On schools: “It is because they don’t deal in the fundamentals of life at all: birth, death, love, violence, passion; because they don’t recognize the brevity of human existence; because, in their passion for fundamentals, they miss the elemental: the tragic, the heroic, the beautiful, the ugly.”
The book is crammed with such stuff, and it is a pity because one can discern here and there within the clogged prose sensible observations about blue-collar workers, the people of Appalachia, and other subjects. Schrag insists on carrying every assignment up to a level of abstraction where there is no purchase for the journalist. As he wanders up there, among epochs and eras and civilizations and cultures and ritual and tragedy, everything comes out sounding like Max Lerner. And soon, because it becomes plain that the writer is infatuated with the Big Idea and somewhat impatient with mere facts, he risks losing the reader’s trust—at least Schrag lost mine. On a visit to a lower-class white neighborhood, for example, Schrag gives us this description: “Coming out of school in the afternoon the boys already resemble their fathers when the shifts change—rows of dark, tufted mail-order-house jackets, rows of winter hats with the earflaps laced above the head, crossing the road from the plant to the parking lot, from the high school to the waiting buses and bare-wheeled Chevvies.” I have watched children come out of school in at least a half-dozen states, as Harrison Salisbury might say, but never have they emerged in a manner so suited to my preconceptions.
Trust is at the heart of the journalist’s craft. If he loses that, he loses all—and in my estimation such is the fate of much of the journalism of advocacy that has been having a run in the past few years. An article may surprise us; it may go against our expectations; it may contradict our beliefs. Whether we accept or resist the contradictions will depend in some measure on the degree of trust built up by the writer—his manner, his marshaling of the evidence, his willingness to grant a point, to give all the devils their due. If he has no patience for such paraphernalia of reporting, then only brilliance can save him, and brilliance is not as readily generated as Big Ideas.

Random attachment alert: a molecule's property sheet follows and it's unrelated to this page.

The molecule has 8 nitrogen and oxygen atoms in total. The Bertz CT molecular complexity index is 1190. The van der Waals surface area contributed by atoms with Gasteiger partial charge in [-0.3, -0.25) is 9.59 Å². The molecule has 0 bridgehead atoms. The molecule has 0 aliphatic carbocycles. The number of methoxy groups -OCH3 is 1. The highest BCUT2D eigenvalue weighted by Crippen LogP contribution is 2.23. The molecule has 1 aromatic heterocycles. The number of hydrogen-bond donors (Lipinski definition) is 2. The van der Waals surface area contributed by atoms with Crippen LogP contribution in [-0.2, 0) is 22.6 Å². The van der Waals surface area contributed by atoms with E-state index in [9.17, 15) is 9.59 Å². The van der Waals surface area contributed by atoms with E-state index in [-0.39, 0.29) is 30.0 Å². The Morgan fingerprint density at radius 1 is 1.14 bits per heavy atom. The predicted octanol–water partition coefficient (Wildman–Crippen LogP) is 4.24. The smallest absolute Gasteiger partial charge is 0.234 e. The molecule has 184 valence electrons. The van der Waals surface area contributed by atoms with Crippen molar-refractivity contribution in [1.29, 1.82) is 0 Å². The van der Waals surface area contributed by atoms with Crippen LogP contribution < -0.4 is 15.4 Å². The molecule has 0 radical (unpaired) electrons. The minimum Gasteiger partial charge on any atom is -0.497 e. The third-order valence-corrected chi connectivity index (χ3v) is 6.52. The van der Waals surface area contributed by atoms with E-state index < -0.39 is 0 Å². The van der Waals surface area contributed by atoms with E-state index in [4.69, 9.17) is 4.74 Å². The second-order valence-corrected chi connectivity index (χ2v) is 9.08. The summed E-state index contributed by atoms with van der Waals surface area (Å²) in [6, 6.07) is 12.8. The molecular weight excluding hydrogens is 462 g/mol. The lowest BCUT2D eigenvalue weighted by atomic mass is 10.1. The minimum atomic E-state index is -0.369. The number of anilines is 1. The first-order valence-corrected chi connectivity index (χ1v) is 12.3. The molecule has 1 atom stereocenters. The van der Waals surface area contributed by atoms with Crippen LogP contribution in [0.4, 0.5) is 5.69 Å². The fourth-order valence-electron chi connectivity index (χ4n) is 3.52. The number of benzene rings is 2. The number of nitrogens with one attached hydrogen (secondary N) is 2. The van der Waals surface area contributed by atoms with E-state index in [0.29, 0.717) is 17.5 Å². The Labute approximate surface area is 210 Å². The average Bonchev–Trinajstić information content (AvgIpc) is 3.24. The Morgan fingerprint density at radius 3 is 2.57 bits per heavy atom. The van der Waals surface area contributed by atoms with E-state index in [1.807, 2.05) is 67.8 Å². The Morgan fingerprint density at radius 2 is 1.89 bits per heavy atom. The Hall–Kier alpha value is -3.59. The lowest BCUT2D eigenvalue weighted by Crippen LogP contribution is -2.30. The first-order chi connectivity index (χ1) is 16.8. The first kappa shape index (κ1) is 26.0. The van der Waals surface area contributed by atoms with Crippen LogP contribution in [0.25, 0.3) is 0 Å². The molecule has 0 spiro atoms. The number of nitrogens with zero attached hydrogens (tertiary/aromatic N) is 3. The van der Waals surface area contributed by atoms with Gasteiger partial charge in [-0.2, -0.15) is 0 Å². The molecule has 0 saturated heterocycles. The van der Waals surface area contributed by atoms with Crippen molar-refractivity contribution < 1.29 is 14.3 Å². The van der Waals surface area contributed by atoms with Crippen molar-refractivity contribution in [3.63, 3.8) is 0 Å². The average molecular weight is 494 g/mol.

To come to Calvin Trillin after Peter Schrag is like watching the fog lift. In addition to being a good writer, Trillin is a professional, no insult intended. Being a professional has its dangers—one may come to rely routinely on techniques that have worked before; one may keep worrying subjects that one stopped caring about several articles ago—but professionalism has its virtues, and these are prominent in U.S. Journal . Trillin’s range is wide—from conscientious objection in New Mexico to strip-mining in Appalachia to a school fight in Denver to an auction in Atlantic City; he reminds us of what the Big Idea men tend to overlook, that life still goes on along its varied and peculiar course in towns around the country. He is a professional, too, in not letting his hard work show. It is evident from this collection that he asks a lot of questions of a lot of people, then takes pains to compose an article rather than give us his notes embellished with higher thoughts; but no strain shows. Nor does he go clanking through his stories like some poor spirit desperate for attention or a pampered child at a party for grown-ups or a swinging journalist who can’t bear to get out of the way of his subject. When he brings in “I,” there’s usually some point to it. Moreover, he manages to resist the temptation to come off as superior to those he writes about—a temptation to which New Yorker contributors have been known to succumb. Some of the pieces are rather slight to warrant republication, but at his most successful, as in his report on a campus recruiter for Dow Chemical, Trillin recreates a scene, a time, a person, and leaves us better acquainted with a part of our world than when we came to him. And, as I was especially grateful to note after slogging through Schrag, Trillin resists the Big Idea. Instead of force-feeding us conclusions, he invites us to share his observations. He is pleasant company.